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Bourassa, Jude

Jude Bourassa was born April 19, 1814 near the Galien River in southwest Michigan. He was the third son of Daniel Bourassa II and Theotis Pisange. With his older brother Joseph Napoleon, Jude was enrolled at the school at Carey Mission, under the instruction of Baptist missionaries Dr. Johnston Lykins and Reverend Isaac McCoy. An apt pupil, Jude was invited to attend the Hamilton Literary & Theological Institution in New York at the age of 12. In 1831, he and Joseph transferred to the Choctaw Academy at White Sulphur Springs, Kentucky, studying commerce and civics. In the 1826 Treaty of Mississinewa, Jude was granted one quarter section of land in Indiana for being both an Indian at birth and scholar in the Carey Mission School. On June 21, 1833 Jude married Catherine Charet and the couple had 10 children. Quickly selling his Indiana land after receiving it, he later petitioned the local court and federal government in 1837 to dissolve the sale and reinstate ownership. He argued that he was not of legal age and ill-advised during the sale. This attempt to avoid removal was unsuccessful, as the sale was upheld, and Jude and his family were forced to immigrate to Kansas in 1840. In Kansas, Jude operated the grist mill on the Potawatomi reservation and received a government stipend for providing lodging to travelers on the Oregon Trail. Several accounts illustrate the successful entrepreneur Jude had become. Visiting Jude’s home in 1854, William H. Hutter, wrote about the impressive amenities.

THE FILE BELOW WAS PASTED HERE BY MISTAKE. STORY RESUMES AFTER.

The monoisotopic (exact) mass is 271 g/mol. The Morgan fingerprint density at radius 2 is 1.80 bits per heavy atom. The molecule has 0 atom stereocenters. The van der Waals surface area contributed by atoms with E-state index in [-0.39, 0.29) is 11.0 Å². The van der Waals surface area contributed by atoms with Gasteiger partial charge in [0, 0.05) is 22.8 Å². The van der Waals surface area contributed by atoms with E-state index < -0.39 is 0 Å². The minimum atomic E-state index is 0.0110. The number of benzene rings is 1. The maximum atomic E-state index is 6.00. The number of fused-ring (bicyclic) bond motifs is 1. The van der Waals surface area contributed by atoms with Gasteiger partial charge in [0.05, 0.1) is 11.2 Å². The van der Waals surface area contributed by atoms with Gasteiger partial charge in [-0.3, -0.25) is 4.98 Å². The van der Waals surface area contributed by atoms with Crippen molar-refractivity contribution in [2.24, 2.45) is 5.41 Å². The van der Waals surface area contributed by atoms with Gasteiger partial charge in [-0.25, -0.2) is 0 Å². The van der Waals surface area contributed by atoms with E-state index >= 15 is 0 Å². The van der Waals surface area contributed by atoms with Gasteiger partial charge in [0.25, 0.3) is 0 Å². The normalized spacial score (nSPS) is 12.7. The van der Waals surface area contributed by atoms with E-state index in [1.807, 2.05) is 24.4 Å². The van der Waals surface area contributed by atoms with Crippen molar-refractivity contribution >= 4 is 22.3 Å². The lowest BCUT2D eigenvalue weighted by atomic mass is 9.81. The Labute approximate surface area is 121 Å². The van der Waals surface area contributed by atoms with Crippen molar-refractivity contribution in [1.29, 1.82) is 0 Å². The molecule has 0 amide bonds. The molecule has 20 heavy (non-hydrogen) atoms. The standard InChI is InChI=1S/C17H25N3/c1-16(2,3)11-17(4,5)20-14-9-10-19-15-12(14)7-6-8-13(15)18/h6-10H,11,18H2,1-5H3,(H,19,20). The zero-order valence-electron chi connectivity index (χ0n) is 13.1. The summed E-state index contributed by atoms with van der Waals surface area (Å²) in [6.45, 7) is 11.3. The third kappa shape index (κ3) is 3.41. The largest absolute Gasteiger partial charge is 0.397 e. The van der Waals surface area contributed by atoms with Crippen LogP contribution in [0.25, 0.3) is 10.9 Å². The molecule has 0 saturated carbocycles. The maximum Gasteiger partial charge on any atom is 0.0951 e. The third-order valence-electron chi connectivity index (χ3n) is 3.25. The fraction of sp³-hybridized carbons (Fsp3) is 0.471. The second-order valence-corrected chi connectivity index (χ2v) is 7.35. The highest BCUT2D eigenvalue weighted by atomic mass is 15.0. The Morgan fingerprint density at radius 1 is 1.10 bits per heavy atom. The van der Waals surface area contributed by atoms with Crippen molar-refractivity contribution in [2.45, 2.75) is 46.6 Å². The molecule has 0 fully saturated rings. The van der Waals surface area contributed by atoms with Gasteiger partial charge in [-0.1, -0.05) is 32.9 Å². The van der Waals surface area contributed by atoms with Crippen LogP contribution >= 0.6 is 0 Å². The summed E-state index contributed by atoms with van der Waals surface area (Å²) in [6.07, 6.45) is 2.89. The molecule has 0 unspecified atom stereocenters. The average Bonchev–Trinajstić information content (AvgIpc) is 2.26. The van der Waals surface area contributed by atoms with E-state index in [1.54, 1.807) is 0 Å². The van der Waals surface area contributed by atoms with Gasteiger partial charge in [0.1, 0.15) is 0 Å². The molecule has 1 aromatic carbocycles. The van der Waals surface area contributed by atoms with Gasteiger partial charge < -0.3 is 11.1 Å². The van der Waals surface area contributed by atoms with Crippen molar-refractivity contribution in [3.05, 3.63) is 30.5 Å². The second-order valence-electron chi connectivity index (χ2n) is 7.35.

“On our return trip we found a comfortable double Indian house, of logs of course, one end of which serves the purpose of a better bedroom, and also of a parlor to entertain guests. That end was given us with two good beds, a blazing fire in the chimney, and imported carpet on the floor and a handsome modern Piano in the room. We had a capital supper, and in the evening, prevailed on Mr. Bourassa to bring his daughter Isabella in to play for us.”    

With Jude regularly attending to migrants on the Oregon Trail, he contracted smallpox and died at Union Town, Kansas in 1857.


Citizen Potawatomi Nation Cultural Heritage Center. 2005. Bourassa Family Manuscripts

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